y 2 a 2 x 2 b 2 = 1 y 2 a 2 x 2 b 2 = 1 size 12{ { {y rSup { size 8{2} } } over {a rSup { size 8{2} } } } - { {x rSup { size 8{2} } } over {b rSup { size 8{2} } } } =1} {}
(2)

The way we tell vertical from horizontal is completely different. In an ellipse, we told by assuming that a > b a>b. In a hyperbola, we have no such guarantee; either a a or b b could be the greater, or they could even be the same. Instead, we look at which one comes first. If we are doing an x 2 - y 2 x 2 - y 2 thing, it’s horizontal; if we are doing a y 2 - x 2 y 2 - x 2 thing, it’s vertical. This is a very common source of errors…be careful!

There should be no need to go through the whole completing-the-square rigmarole on the board—just tell them it is exactly like with ellipses, including making sure you have a 1 on the right, and there is nothing multiplied by x 2 x 2 or y 2 y 2 . But the really different part is the graphing. So let’s just pick it up there. Suppose you want to graph:

x2236(y+3)24= 1x2236(y+3)24 size 12{ { { left (x - 2 right ) rSup { size 8{2} } } over {"36"} } - { { \( y+3 \) rSup { size 8{2} } } over {4} } } {}=1

First of all, what is the center? That’s easy: (2,-3).

Now, here is a harder question: does it open vertically, or horizontally? We can answer this question without even looking at the numbers on the bottom! The x 2 x 2 is positive and the y 2 y 2 is negative, so this is horizontal.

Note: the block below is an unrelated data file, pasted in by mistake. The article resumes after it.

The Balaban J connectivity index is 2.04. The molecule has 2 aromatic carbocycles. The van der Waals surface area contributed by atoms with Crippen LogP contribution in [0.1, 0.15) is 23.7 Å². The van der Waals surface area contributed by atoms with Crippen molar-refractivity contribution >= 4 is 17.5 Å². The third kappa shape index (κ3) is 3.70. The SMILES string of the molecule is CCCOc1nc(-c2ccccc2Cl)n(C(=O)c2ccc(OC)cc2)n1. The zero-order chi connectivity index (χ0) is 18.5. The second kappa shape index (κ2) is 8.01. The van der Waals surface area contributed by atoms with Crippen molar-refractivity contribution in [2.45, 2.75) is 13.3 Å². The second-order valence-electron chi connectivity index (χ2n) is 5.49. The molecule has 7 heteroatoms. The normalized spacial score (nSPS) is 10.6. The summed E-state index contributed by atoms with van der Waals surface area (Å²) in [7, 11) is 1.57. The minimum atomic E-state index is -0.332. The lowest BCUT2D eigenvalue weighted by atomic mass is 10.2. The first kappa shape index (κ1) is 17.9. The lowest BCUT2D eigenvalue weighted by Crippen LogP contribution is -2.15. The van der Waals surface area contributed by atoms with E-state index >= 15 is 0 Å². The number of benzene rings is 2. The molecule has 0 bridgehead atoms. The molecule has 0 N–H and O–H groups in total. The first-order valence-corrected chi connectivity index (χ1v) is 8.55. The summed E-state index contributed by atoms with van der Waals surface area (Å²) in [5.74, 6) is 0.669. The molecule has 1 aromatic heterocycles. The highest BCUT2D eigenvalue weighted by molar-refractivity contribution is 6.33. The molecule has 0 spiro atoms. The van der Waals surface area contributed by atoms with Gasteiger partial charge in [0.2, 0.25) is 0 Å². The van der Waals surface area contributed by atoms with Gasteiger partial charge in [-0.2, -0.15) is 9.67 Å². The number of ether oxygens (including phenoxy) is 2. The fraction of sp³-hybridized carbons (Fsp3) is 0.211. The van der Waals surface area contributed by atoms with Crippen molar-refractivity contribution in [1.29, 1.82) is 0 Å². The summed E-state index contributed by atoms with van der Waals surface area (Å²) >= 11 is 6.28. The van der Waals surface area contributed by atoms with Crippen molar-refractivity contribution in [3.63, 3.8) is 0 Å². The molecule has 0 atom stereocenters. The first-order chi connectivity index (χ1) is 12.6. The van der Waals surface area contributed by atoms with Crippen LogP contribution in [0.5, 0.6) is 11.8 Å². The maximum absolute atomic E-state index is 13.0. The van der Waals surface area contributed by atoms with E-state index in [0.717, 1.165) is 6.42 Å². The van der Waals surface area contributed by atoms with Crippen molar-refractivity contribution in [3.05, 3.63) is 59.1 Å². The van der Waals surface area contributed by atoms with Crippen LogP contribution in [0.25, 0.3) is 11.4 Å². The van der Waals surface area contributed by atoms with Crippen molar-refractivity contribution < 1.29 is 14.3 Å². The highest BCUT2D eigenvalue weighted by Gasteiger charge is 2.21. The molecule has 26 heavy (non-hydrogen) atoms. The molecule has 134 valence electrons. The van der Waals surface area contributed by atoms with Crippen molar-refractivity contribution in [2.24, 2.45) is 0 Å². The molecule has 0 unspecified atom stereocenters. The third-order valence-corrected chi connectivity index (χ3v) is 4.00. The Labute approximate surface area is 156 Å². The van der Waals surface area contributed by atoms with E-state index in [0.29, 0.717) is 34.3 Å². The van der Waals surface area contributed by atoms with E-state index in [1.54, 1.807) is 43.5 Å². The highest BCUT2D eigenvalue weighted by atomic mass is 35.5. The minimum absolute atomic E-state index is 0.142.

As we did with ellipses, we will then find a a, b b, and c c. a = 6 a=6 and b = 2 b=2. We will find c with the hyperbola equation c 2 = a 2 + b 2 c 2 = a 2 + b 2 (different from the ellipse equation!) and get c = 40c=40 size 12{ sqrt {"40"} } {} which is 2 10210 size 12{ sqrt {"10"} } {} or somewhere just above 6 (again, because 40 is just above 36).

Now, it’s drawing time. We start at the center. We go out horizontally by 6 to find the vertices, and by a little more than 6 to find the foci. We go out vertically by 2 to find the endpoints of the conjugate axis, those weird little points in space. Then what?

Here’s what you do. Draw a rectangle, going through the vertices, and the endpoints of the conjugate axis. Then, draw diagonal lines through the corners of that rectangle. Those diagonal lines are going to serve as asymptotes, or guides: they are not part of the hyperbola, but they help us draw it. Why? Because as it moves out, the hyperbola gets closer and closer to the asymptotes, but never quite reaches them. So once you have drawn your asymptotes, you have a guide for drawing in your hyperbola.